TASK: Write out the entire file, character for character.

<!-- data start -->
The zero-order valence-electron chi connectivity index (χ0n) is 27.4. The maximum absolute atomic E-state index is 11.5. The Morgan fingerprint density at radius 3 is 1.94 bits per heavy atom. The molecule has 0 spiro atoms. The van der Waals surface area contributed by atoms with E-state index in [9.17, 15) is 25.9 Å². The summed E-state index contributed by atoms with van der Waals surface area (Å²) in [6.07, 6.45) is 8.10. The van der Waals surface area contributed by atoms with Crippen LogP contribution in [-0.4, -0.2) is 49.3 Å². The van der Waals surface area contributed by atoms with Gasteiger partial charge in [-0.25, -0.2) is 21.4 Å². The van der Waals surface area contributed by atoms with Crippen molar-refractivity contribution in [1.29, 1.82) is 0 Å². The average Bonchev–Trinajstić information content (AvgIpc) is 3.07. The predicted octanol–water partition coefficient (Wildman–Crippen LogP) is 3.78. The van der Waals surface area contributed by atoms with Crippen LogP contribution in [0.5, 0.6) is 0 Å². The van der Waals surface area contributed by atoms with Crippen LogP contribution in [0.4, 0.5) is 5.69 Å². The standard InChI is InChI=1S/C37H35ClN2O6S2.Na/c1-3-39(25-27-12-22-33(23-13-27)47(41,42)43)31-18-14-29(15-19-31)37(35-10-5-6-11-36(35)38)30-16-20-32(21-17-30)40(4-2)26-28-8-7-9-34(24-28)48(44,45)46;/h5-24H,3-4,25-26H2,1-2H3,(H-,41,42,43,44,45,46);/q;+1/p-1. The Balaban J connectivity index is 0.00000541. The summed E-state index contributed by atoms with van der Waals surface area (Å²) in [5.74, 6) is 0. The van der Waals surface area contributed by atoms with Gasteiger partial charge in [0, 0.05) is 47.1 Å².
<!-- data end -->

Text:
The zero-order valence-electron chi connectivity index (χ0n) is 27.4. The maximum absolute atomic E-state index is 11.5. The Morgan fingerprint density at radius 3 is 1.94 bits per heavy atom. The molecule has 0 spiro atoms. The van der Waals surface area contributed by atoms with E-state index in [9.17, 15) is 25.9 Å². The summed E-state index contributed by atoms with van der Waals surface area (Å²) in [6.07, 6.45) is 8.10. The van der Waals surface area contributed by atoms with Crippen LogP contribution in [-0.4, -0.2) is 49.3 Å². The van der Waals surface area contributed by atoms with Gasteiger partial charge in [-0.25, -0.2) is 21.4 Å². The van der Waals surface area contributed by atoms with Crippen molar-refractivity contribution in [1.29, 1.82) is 0 Å². The average Bonchev–Trinajstić information content (AvgIpc) is 3.07. The predicted octanol–water partition coefficient (Wildman–Crippen LogP) is 3.78. The van der Waals surface area contributed by atoms with Crippen LogP contribution in [0.5, 0.6) is 0 Å². The van der Waals surface area contributed by atoms with Crippen LogP contribution in [0.4, 0.5) is 5.69 Å². The standard InChI is InChI=1S/C37H35ClN2O6S2.Na/c1-3-39(25-27-12-22-33(23-13-27)47(41,42)43)31-18-14-29(15-19-31)37(35-10-5-6-11-36(35)38)30-16-20-32(21-17-30)40(4-2)26-28-8-7-9-34(24-28)48(44,45)46;/h5-24H,3-4,25-26H2,1-2H3,(H-,41,42,43,44,45,46);/q;+1/p-1. The Balaban J connectivity index is 0.00000541. The summed E-state index contributed by atoms with van der Waals surface area (Å²) in [5.74, 6) is 0. The van der Waals surface area contributed by atoms with Gasteiger partial charge in [0, 0.05) is 47.1 Å².